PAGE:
I am a Research Fellow in the Software Innovation Institute at the Australian National University. My primary area of research is preserving the privacy of individuals through different techniques including distributed machine learning, differential privacy, and federated learning. I am also interested in the area of privacy-preserving record linkage (PPRL) especially in developing different privacy attacks on PPRL techniques.
Currently, I am working under the supervision of Prof. Graham Williams.
My research interests generally lie in the areas of data privacy and security, data mining, privacy-preserving record linkage, distributed machine learning, differential privacy, and federated learning.
Potential student research projects
1. Privacy-preserving record linkage in the presence of missing data
Privacy-preserving record linkage (PPRL) is the process of identifying records that refer to the same real-world entity across data sources held by different organizations while preserving the privacy of the entities whose records are being linked. These data sources often contain sensitive information of entities which needs to be protected. Because of the lack of unique entity identifiers across the data sources, the linking is usually based on quasi-identifying attributes such as names and addresses.
Handling missing values is one of the major challenges in different processing domains. In PPRL it is no different. Because of the missing values that occur in quasi-identifying attributes, linking records across databases can result in lower linkage quality.
The proposed project aims to investigate the means of overcoming the problem of missing values in PPRL to achieve high linkage quality. It explores the idea of using similar records in a data source to try and estimates the similarities of records that have missing values in them. The project will also investigate how different encoding techniques can be used to calculate attribute and relational similarities between records in the presence of missing values to identify matches and non-matches between different data sources in a privacy-preserving way.
2. Privacy-preserving active learning for data linkage
Data linkage is the process of identifying matching data points (or records) from multiple different data sources, which is required in a variety of applications, for example, cybersecurity and health analytics applications. However, the machine learning algorithms for data linkage significantly dependent on domain expertise for manual labelling of records for accurate linkage because the training data is generally not available. In real-world applications has several constraints which include cost-constraints, privacy-constraints, and fairness-constraints. These constraints could lead to poor linkage quality and privacy issues.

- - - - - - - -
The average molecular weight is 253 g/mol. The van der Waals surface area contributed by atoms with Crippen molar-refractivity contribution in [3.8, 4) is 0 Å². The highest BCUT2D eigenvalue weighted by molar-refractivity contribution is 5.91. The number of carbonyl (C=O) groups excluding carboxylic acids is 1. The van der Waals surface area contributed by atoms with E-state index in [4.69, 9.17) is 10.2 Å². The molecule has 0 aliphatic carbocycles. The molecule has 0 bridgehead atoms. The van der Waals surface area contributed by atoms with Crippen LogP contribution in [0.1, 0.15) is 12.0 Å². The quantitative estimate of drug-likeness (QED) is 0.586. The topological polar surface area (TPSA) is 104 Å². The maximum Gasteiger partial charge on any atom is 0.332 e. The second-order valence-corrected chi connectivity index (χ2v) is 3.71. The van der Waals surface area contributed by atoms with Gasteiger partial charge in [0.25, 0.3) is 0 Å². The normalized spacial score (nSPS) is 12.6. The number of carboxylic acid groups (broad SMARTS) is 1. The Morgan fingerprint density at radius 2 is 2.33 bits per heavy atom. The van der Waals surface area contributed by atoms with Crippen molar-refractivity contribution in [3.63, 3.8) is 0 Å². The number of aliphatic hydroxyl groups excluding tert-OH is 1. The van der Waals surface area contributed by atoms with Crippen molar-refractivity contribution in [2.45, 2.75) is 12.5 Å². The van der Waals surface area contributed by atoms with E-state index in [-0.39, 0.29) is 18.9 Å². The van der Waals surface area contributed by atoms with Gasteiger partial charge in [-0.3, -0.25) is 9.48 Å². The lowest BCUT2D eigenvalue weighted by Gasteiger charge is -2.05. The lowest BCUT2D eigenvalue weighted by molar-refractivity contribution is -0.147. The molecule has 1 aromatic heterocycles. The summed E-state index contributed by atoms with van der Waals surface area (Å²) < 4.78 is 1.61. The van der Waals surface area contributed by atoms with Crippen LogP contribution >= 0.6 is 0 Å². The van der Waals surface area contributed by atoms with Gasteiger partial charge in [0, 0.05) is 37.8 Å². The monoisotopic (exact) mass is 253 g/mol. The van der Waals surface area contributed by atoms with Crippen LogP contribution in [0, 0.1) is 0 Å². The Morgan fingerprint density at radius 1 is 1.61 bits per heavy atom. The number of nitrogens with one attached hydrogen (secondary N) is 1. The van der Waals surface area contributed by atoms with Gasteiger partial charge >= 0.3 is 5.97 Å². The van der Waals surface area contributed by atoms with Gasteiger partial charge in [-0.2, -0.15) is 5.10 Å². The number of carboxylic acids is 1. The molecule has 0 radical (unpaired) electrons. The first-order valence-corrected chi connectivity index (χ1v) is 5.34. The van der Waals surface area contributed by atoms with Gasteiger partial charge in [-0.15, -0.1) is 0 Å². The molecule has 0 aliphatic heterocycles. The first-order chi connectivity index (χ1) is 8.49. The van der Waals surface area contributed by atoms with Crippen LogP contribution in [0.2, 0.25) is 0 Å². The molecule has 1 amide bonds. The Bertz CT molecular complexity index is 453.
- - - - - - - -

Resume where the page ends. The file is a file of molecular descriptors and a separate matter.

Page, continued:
In this project, we aim to study privacy-preserving active learning subject to the above three constraints. Privacy-preserving active learning techniques should not only reduce the cost of labelling by selecting informative data samples to be labelled but also need to reduce the privacy risk of re-identification. The project has the following objectives.
- Compare existing algorithms for selecting data samples for manual labelling.
- Develop novel active learning algorithms using privacy-enhancing technologies such as Differential privacy mechanisms.
- Design fairness-aware algorithms for privacy-preserving active learning.
- Evaluate (both theoretically and empirically) the trade-off between privacy, the accuracy of linkage, fairness of linkage, and cost provided by the designed algorithms.
3. Privacy-preserving knowledge graph merging/linking and querying
Knowledge Graph (KG) has been popularly constructed and used by more and more organisations due to its ability to connect different types of data in meaningful ways and support rich data services. A KG is a heterogeneous graph composed of entities (nodes) and relations (edges), and in some KGs there are also properties (features) and labels for entities. However, the capabilities of KGs are limited by the data within organisations as there are certain privacy and security concerns of integrating KGs across organisations.